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Termites Can Monitor The Communication That Takes Place Between Termites Of Competing Species

Termites Can Monitor The Communication That Takes Place Between Termites Of Competing Species

While apex predators do exist, animals that exercise total dominance over a particular region’s resources are rare in nature. Unlike the very few apex predators that exist, most animal species are forced to indulge in frequent battles over resources, and these violent battles can be costly for species. It is for this reason that most animals dwell within particular locales that are free of other hostile animals. It is when animals forage away from their nests or shelters that they become faced with threats that could erupt into full blown battles. Considering the relatively small size of termites and the isolated and well fortressed nesting sites that they inhabit, the daily life of a termite clearly entails constant threats from other competing animals, especially ants. In addition to ants, termites face significant competition from other termite species. This is because most regions of the world, especially tropical regions, are home to a variety of different termite species, all of which are competing for the very same resources. Despite the naturally belligerent relationship that exists between most termites of different species, it is surprising to learn that multiple species often inhabit the same nesting site. As you can imagine, interspecies battles between termites occur frequently when they inhabit the same nest. However, by eavesdropping on their more dominant subterranean counterparts, drywood termites can escape from violent encounters before they occur.

It may seem odd that competing termite species may dwell within the same nest, but sometimes, having access to the resources that a nest provides outweighs the risk of falling victim to a violent encounter with an enemy species. However, researchers have long been confused by the presence of drywood termites in pieces of wood that are dominated by a far greater number of subterranean termites. Drywood termite colonies grow to contain a few hundred individual termites, but subterranean termites dwell within colonies containing millions of individual termites. Considering this, it would seem that drywood termites are at a tremendous disadvantage, but how do they continue to survive within such a hostile environment? As it turns out, the Cryptotermes secundus species of drywood termite is blessed with the ability to recognize the vibro-acoustic communication signals that take place between their nearby subterranean enemies, the Coptotermes acinaciformis species. The drywood termites of this species are attracted to their own vibration signals, but they are repelled by the vibrations produced by subterranean termites. In fact, as a cohabitated piece of wood becomes smaller as a result of constant feeding, the drywood termites become progressively more repelled by the vibration signals produced by their subterranean enemies. This makes sense considering that the chances of falling victim to a subterranean termite attack increases as the piece of infested wood becomes smaller. To put it simply, these drywood termites indulge in espionage in order to gain an advantage over their more powerful subterranean enemies.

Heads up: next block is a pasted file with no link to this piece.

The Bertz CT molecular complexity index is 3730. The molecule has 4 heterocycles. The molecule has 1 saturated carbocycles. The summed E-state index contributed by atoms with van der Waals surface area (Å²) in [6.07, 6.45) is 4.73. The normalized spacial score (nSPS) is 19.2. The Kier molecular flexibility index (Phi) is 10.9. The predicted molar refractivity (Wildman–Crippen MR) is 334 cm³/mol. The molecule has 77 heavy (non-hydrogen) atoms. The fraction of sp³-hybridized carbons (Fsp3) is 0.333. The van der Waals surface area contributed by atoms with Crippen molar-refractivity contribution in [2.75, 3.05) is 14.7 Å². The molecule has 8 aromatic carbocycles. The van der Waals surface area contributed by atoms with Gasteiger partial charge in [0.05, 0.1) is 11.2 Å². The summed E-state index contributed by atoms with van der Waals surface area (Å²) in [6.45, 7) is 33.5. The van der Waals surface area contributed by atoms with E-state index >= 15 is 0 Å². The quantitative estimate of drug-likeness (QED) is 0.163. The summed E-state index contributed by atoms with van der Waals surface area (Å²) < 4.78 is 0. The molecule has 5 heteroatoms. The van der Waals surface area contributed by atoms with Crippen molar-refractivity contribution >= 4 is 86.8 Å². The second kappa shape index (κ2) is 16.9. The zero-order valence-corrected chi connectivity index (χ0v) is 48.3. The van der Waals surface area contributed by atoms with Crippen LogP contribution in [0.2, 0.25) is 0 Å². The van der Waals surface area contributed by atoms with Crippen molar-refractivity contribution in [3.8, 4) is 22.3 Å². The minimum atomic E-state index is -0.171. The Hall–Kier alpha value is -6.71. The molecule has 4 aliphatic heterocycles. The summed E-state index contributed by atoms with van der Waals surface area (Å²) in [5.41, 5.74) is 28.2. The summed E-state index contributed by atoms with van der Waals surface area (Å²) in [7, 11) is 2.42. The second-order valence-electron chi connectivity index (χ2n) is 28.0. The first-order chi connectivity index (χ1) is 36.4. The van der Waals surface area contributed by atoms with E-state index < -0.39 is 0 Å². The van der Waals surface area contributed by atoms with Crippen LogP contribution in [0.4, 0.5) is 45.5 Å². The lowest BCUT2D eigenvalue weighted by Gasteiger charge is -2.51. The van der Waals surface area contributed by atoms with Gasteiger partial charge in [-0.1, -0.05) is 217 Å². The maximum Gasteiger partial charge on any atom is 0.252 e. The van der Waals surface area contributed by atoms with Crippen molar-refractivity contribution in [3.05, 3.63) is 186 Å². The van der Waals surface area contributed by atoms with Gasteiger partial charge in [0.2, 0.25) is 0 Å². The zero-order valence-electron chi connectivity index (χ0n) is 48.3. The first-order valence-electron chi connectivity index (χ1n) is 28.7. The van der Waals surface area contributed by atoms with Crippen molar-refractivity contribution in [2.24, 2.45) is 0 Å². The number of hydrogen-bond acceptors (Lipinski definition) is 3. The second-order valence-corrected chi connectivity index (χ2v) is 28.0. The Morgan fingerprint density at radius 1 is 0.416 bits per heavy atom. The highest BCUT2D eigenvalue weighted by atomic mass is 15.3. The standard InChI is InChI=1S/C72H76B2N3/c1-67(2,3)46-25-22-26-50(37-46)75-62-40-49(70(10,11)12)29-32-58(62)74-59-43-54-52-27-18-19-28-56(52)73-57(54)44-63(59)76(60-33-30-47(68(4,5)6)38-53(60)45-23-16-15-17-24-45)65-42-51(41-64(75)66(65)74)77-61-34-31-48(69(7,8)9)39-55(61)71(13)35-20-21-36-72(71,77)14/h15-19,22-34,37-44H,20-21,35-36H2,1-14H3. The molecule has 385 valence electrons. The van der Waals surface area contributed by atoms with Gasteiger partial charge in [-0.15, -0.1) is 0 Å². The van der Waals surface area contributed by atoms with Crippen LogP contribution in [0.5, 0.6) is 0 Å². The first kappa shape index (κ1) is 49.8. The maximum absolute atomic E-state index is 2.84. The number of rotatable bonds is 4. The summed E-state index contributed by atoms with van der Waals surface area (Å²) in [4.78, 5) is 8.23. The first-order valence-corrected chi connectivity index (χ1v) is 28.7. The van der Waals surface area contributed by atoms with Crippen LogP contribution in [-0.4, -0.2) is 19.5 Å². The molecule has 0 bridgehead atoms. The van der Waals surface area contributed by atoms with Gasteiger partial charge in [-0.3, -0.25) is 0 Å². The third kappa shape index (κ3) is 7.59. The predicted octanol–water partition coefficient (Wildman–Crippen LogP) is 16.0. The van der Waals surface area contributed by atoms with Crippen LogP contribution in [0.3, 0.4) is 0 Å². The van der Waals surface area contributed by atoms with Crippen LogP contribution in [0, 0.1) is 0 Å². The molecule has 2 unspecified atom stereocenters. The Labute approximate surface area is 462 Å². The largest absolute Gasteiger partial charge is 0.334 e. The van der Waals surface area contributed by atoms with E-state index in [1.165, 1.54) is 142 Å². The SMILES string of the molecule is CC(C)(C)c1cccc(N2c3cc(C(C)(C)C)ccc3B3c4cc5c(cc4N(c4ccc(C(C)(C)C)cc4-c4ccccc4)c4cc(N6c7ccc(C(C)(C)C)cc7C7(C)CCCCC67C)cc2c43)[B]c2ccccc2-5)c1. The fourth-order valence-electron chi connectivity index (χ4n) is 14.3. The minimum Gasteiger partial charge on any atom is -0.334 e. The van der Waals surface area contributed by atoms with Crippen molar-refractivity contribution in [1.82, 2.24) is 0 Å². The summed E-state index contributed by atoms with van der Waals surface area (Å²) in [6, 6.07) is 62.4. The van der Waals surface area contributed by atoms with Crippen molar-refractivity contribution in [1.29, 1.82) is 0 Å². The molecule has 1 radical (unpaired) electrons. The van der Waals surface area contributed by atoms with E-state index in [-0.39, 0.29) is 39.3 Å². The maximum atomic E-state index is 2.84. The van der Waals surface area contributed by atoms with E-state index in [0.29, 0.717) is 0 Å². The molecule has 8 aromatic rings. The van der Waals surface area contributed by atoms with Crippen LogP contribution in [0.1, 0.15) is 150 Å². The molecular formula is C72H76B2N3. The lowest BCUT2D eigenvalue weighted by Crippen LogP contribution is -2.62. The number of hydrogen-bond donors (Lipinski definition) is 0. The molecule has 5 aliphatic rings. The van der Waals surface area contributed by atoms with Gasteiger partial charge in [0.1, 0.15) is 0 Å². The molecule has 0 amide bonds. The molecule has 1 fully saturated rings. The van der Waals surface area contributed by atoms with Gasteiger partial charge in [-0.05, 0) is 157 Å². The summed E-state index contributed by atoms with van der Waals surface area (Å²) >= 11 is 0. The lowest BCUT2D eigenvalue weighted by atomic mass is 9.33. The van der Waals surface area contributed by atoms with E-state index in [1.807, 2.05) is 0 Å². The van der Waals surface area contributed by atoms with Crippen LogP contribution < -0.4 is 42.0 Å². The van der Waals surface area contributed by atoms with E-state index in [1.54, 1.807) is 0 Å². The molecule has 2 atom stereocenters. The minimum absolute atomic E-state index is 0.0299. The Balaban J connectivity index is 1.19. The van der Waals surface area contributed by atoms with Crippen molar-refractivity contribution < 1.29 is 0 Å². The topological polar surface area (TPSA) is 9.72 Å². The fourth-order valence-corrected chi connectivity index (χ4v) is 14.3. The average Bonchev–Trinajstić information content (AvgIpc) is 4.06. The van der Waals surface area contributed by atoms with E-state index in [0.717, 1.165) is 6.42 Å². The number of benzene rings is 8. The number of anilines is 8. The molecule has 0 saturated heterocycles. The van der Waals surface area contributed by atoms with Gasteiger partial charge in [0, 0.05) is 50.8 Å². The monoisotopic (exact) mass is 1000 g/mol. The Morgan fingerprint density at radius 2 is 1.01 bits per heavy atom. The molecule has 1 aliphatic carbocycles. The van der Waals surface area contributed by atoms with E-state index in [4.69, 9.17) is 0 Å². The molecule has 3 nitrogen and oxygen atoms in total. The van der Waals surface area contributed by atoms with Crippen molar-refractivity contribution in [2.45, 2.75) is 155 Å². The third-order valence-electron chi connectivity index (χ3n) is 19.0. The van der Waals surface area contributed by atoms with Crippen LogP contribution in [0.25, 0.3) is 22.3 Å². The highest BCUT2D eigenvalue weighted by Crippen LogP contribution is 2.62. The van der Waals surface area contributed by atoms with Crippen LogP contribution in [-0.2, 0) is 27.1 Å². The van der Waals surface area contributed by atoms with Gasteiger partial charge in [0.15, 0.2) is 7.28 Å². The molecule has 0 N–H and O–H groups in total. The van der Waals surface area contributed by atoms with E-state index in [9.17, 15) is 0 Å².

Do you think that subterranean termites are capable of differentiating between their own vibration signals and those of other species?

 

 

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A Massive Art Exhibition Is Allowing Visitors To Explore Termite Habitats From A Termite’s Perspective

You probably have not heard many artists claim to have been inspired by insects, let alone termites, but one famous artist, Nicholas Mangan, is an exception in this regard. Mangan has recently contributed an art display to the Taipei Fine Arts Museum as a part of the museum’s exhibit titled: Post Nature–A Museum as an Ecosystem. Most of Mangan’s work highlights aspects of the ecosystem that many people are unfamiliar with. For example, Mangan’s latest exhibit focuses on the positive effect that termites have on the ecosystem.

Mangan is calling his exhibit Termite Economics, and it consists of 3D printed models of different termite habitats, including nesting mounds, earthen tunnel networks and dwelling chambers within blocks of wood. All of his 3D models were constructed from plaster, dirt, synthetic polymer paint, and plywood. In addition to the habitat models, Mangan also commissioned drone footage of particular regions of Australia’s arid landscape where termites are known to be active. This footage is played on a continuous loop in order to provide spectators with a termite’s point of view as it navigates terrain and approaches its nest. The footage is played on a computer that is situated amongst Mangan’s models. This exhibition was inspired by current termite research being conducted by the Commonwealth Scientific and Industrial Research Organization, or CSIRO.